Virtual slam dunk
As demographics and entertainment demands shift, Las Vegas is primed to rule the booming e-sports future
The NHL is coming, and that’s all well and good. The NFL might be coming, too, and all of a sudden it’s starting to look like Las Vegas might join the rarefied air of Charlotte, Nashville and Buffalo as bona fide two-sport cities.
Civic leaders love to point to these things as proof that Las Vegas is on the rise, taking its rightful place on the national stage among major metropolitan areas that matter to people. People like ESPN talking heads and Fox’s collection of roughly 93 analysts on its football pregame show. But it’s possible that these are moves for the past and present, and that the future is shaping up elsewhere.
After all, youth-football participation has fallen by nearly a third since 2010; even industry insiders openly question whether the sport will be the same, as science more convincingly links trauma-induced brain disease and football, making insuring programs at the high school and college level a nightmare. And ask the Phoenix Coyotes if hockey in the desert is a slam dunk.
What if the future of sports is just sports-adjacent?
Recently, while other casino-resorts pumped celebrity-chef restaurants and bigger, throbbier nightclubs to employ the horde of international DJs waiting for Ibiza season to roll around again, Downtown Grand started exploring a calculated zig to that zag. In November 2015, the resort introduced a new e-sports initiative and put in a lounge to host regular competitions. It might have been on to something.
Las Vegas wasn’t exactly a stranger to e-sports — Evo, or Evolution Championship Series, a fighting-game competition — has been held here since 2005. But when the League of Legends North American League Championship Series came to Mandalay Bay in April, it signaled a major shift toward Las Vegas becoming a prime destination for e-sports tournaments.
League of Legends is one of e-sports’ prime-time games, along with the likes of Dota 2, Counter-strike: Global Offensive, Heroes of the Storm and Overwatch. Having a major LoL tournament here was like getting the NBA All-Star Game — something that put the city in play for other events. The Staples Center in L.A. might have hosted major tournaments so far, but e-sports cognoscenti think Vegas could rise as the e-sports capital of the United States.
“Vegas is going to be the hotbed for e-sports, and it’s not going to slow down. It’s going to get bigger and bigger,” John Bukosky says. Bukosky heads up Ultimate Media Ventures, which kicked off its monthly Battle on the Strip in October at SLS. The series works with e-sports leagues to create events based around tournaments that include opportunities for amateurs to compete, plus retail and cosplay. “I think Vegas is very interesting for all the publishers because of the international airport, because of the hotel situation. I think you’ll start to see entities come into town and build dedicated arenas. A campus to train, to play.”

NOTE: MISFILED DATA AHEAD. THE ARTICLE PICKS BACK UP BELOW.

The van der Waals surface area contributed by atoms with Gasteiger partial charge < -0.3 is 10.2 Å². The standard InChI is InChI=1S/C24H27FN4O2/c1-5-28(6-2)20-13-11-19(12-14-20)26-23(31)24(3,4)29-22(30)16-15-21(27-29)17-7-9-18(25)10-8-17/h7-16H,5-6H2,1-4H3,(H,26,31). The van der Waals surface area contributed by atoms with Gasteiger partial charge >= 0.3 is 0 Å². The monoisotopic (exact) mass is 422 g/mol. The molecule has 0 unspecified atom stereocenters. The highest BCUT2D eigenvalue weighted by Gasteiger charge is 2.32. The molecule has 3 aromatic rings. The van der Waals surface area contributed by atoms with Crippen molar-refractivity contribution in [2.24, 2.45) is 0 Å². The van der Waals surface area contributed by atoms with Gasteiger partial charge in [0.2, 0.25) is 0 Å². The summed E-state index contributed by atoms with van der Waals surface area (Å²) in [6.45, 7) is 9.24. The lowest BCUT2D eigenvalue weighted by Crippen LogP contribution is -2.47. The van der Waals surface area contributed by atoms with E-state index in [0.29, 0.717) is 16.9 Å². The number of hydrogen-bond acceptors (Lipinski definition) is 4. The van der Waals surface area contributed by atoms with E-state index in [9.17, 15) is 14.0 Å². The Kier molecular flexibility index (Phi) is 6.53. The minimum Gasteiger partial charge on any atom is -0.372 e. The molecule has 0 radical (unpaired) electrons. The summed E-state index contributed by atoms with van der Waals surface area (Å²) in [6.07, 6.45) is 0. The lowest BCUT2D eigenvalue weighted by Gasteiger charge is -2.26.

E-sports has flirted with television before, as early as 2005, but it was still a niche curiosity in America, despite the fact that in the rest of the world, e-sports was shaping up to be a major player. South Korea was mad for Starcraft competitions, with two dedicated e-sports cable channels by that same year.
It took 10 years, but e-sports finally started bleeding into mainstream sports coverage. Last year, ESPN2 aired Heroes of the Dorm, a collegiate Heroes of the Storm tournament. E-sports highlights crept into SportsCenter. This summer, TBS launched ELeague, a live-broadcast series every Friday night in conjunction with WME-IMG, the mega-agency that just plunked down $4 billion for a stake in the Ultimate Fighting Championship, and which acquired an agency specializing in e-sports competitors in 2015.
Two years ago, Amazon bought gaming live-stream platform Twitch for nearly a billion dollars. Twitch partnered with TBS for ELeague. Major game publisher Activision paid $46 million for Major League Gaming in January. That was around the same time ESPN.com launched an e-sports vertical, and when research firm Newzoo anticipated the global audience for e-sports would top 145 million in 2017, and hit $1.1 billion in revenues by 2019. Oh, and the Philadelphia 76ers just bought into two e-sports teams, Apex and Team Dignitas. Which is almost like having an affiliation with an actual pro sports team. Meanwhile, Team Liquid was acquired by a group that includes Magic Johnson, Washington Capitals owner Ted Leonsis and Golden State Warriors co-owner Peter Guber.
So it’s a bit of a thing.
“The thing is, we’ve been building our audience and fan base and player base for the last 16 years,” says e-sports competitor Johnathan “Fatal1ty” Wendel, a Las Vegan. He moved here in 2008 to help DirecTV’s massive, ill-fated move into the e-sports space, Championship Gaming Series. Wendel was recently summoned to meet Gov. Brian Sandoval to talk about the life of an e-sports competitor. “At the beginning of baseball, people thought it was crazy to make a living playing baseball. I don’t see much difference in what we’ve been doing in e-sports, kind of barnstorming around the world spreading the gospel of this. This is the sport of the 21st century. The player base is growing drastically every day.”